Take this academic retrospective with a grain of salt. No 10-page research paper or even four-page essays on the self-regulation of the advertising industry will appear here… I’m (almost) a college graduate and smart enough to know that no one wants to read that shit – nor do I care to relive them.
I guess it’s really a stretch to think you’d want to read this writing exercise either, but it’s short, sweet, informal, and at the least, I know my father will appreciate it…
Untitled musings on personality tests as related to my father
By Chrissy Astbury
There’s this personality test called the Myers-Briggs. I think just about everyone ends up taking it at some point and I had to take it in high school. It takes like an hour or so and I remember sitting in a computer lab, answering about a million interchangeable yes/no questions like: “You almost never… initiative conversation with a stranger at a party” or “You feel involved when you… watch TV soaps.” And a few weeks later you get a piece of paper telling you if you’re introverted or extroverted, sensing or intuitive, thinking or feeling, judging or perceiving, and what the combination of the four traits says about you. I think it was supposed to be a find-your-career type exercise.
Anyway, I get my results and take them home to show my parents – good dinner conversation – and we’re talking about it and they seem to remember taking the Myers-Briggs as a joke or something back in the seventies. Naturally, my mom ends up digging through a bunch of old boxes and finding their results – great dinner conversation.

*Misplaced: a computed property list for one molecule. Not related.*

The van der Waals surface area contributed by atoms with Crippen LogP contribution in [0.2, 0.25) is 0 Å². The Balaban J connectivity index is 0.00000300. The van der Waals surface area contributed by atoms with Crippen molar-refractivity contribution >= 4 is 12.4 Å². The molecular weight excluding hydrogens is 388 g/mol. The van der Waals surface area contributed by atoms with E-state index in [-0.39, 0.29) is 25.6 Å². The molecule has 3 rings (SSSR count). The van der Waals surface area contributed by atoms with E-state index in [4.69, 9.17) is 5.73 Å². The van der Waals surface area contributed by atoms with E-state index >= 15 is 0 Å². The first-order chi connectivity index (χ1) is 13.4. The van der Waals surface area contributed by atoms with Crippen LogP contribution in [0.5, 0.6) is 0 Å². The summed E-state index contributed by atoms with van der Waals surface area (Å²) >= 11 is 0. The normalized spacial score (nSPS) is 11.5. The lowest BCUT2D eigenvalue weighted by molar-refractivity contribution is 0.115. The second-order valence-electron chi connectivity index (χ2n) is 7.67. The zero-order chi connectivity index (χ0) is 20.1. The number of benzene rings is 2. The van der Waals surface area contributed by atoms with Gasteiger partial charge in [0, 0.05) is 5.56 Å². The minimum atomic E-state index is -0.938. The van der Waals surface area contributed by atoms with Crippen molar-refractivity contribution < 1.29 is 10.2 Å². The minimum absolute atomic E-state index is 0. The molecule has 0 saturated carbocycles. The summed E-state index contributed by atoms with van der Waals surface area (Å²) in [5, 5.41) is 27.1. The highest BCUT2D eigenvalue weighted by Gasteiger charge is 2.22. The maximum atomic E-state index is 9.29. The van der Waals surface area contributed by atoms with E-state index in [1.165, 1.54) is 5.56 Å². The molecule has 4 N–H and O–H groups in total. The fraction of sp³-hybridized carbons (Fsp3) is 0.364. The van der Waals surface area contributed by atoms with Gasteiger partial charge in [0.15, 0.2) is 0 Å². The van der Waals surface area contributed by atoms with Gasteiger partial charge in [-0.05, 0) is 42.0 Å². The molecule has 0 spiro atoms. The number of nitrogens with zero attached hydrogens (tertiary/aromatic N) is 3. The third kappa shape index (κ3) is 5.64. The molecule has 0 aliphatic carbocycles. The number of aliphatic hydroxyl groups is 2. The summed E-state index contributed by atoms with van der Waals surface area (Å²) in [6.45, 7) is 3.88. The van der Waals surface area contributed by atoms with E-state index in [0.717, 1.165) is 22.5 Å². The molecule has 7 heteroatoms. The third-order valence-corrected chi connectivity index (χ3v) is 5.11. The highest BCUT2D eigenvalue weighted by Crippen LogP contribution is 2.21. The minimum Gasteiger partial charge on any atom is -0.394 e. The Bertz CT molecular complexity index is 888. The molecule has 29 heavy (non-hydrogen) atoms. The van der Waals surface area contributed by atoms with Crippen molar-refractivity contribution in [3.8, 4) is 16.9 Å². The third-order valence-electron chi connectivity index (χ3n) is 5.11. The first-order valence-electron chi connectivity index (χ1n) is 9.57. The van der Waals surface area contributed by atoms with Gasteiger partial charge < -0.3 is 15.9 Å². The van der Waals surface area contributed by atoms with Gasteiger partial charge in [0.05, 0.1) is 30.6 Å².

So, we’re comparing our results and as it turns out, my dad and I are not only the same combination of traits, but the same percentage each way. His hand-written form and my computer-generated printout both include a bar graph showing each of the opposing trait and what percentage each way you are. Our graphs are identical.
Not that it’s really surprising or anything, having spent the first 17 years of my life in a race to crack every joke before he beats me to it. It really makes perfect sense. But to see actual personality test results confirming that my father is basically a much taller, much older, manlier and more freckled version of myself is kind of funny.
You see, we are ever so slightly introverted as well as intuitive, thinking, and perceiving. According to the booklet, INTP’s are described as “sarcastic” (check), “creative” (check), “independent” (check), “pioneers of thought in our society” (check), and “self aggrandizing” (big check).
Not only is he my father and naturally wrapped around my pinky finger, but we’re best friends with identical personalities. Needless to say, dinner conversation that night was all kinds of warm and fuzzy.